The tax trial of the century — one focused on the worth of late pop singer Michael Jackson when he died in 2009 — is set to begin this February. With more than $1 billion at stake, the Internal Revenue Service and Michael Jackson’s estate are scrambling in these final pre-trial days to discover everything they need to know before heading into battle.
This week, U.S. Tax Court Judge Mark Holmes granted a heavily contested motion by the IRS to depose John Branca, one of the two co-executors of Jackson’s will; Michael Kane, the singer’s former business manager; and Karen Langford, a paralegal said to have participated in the valuation of Jackson’s image and knowledgeable about unreleased music.
But John McClain, the other co-executor of Jackson’s will, won’t be giving a deposition.
Although McClain currently manages an outfit that exploits Jackson trademarks, Holmes writes in his order that McClain is described in court papers as “very seriously ill and subject to very poor reactions to stress,” commenting that this “would seem inconsistent with the ability to manage a complex enterprise in an industry not widely known for the placidity with with its commercial activity is carried out.”
To protect his health, McClain won’t have to testify just yet, but the judge isn’t ruling out that he may have to do so at trial if the IRS insists and after potential briefing by the parties.
Judge Holmes has also ordered a variety of documents to be shared with the IRS including cease-and-desist letters the estate has sent to those it thought might be exploiting Jackson’s likeness without authorization, the minutes of the estate’s sale of its interest in Sony/ATV to Sony, and appraisals of that sale reported to be worth about $750 million.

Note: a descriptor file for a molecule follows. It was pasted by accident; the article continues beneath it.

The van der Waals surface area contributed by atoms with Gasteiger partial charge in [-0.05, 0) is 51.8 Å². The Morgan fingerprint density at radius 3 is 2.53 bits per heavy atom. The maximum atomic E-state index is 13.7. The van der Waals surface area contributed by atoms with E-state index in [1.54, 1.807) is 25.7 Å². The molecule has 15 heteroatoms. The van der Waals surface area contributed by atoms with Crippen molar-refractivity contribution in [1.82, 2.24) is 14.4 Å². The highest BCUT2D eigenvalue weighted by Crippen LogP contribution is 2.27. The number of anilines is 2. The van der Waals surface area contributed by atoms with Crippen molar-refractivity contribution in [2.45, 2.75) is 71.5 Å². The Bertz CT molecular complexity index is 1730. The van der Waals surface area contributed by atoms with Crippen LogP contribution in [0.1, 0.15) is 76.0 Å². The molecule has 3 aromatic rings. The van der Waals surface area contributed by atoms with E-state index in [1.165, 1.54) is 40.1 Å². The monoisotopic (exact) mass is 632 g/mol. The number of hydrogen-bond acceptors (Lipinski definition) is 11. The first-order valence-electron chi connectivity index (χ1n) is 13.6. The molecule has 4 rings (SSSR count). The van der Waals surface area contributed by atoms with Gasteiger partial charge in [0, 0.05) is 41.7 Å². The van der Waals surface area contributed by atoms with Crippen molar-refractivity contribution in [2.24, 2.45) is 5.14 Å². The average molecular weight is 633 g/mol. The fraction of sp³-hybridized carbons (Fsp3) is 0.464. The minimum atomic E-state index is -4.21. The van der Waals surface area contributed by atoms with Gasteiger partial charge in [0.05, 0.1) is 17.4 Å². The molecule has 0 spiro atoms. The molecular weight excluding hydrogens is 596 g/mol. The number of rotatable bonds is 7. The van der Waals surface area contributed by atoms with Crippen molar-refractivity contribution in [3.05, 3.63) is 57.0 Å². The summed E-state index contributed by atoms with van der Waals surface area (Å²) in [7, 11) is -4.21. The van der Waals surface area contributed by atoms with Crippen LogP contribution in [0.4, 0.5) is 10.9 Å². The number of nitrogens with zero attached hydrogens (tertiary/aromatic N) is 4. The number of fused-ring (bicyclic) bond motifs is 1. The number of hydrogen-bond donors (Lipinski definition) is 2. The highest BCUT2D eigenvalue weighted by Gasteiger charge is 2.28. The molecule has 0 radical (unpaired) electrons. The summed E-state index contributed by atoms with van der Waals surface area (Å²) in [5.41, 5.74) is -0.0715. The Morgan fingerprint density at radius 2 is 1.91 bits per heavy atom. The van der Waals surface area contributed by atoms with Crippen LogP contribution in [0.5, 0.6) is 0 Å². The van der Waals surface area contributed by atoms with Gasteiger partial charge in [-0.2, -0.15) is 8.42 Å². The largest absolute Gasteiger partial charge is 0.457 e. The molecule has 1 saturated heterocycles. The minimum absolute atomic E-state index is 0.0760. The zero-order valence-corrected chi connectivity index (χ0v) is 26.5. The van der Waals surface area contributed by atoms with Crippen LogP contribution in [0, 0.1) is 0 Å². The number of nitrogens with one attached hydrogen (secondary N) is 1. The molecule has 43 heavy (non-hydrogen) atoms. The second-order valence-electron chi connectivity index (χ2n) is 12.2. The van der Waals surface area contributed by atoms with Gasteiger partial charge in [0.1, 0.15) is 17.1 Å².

The big ticket item at the current trial — and the reason why the case is of special interest throughout the entertainment industry — will be valuating Jackson’s posthumous right to his likeness. The IRS has insisted it’s worth more than $434 million and may point as evidence to the 2009 documentary This Is It, a Cirque du Soleil tribute show, and post-death albums, video games and other lucrative memorials. The estate’s own valuation is just $2,105, arguing that what’s important is the value when he died, when Jackson’s commercial prospects were suffering from charges of child molestation and drug abuse, before executors worked their magic, and the King of Pop experienced a resurgence in popularity.
The coming valuation analysis and conclusions will be informed by what licensors theoretically would be willing to pay for rights. To this end, Jackson’s estate commissioned UCLA Law School professor Eugene Volokh, one of the leading scholars of First Amendment law and torts, to prepare a report on the subject of how the value of a celebrity like Jackson depends on the legal limits of the posthumous right of publicity.
The IRS brought a motion to exclude Volokh’s report as inadmissible since it’s the judge deciding conclusions about the law. Experts only render opinions informed by facts.
“This is true even when issue before the Court is a mix of law and fact, as it is in the valuation questions in this case,” writes Holmes in response to the IRS’ motion. “Professor Volokh’s proffered testimony would be helpful in drawing the bounds of the estate’s rights in Jackson’s image. But the rule excluding testimony about the content of domestic law is a strong one in this Court. His legal expertise can help the estate to prepare for examination before trial and in argument after the trial, but we find it inadmissible as testimony during the trial.”
This article was originally published by The Hollywood Reporter.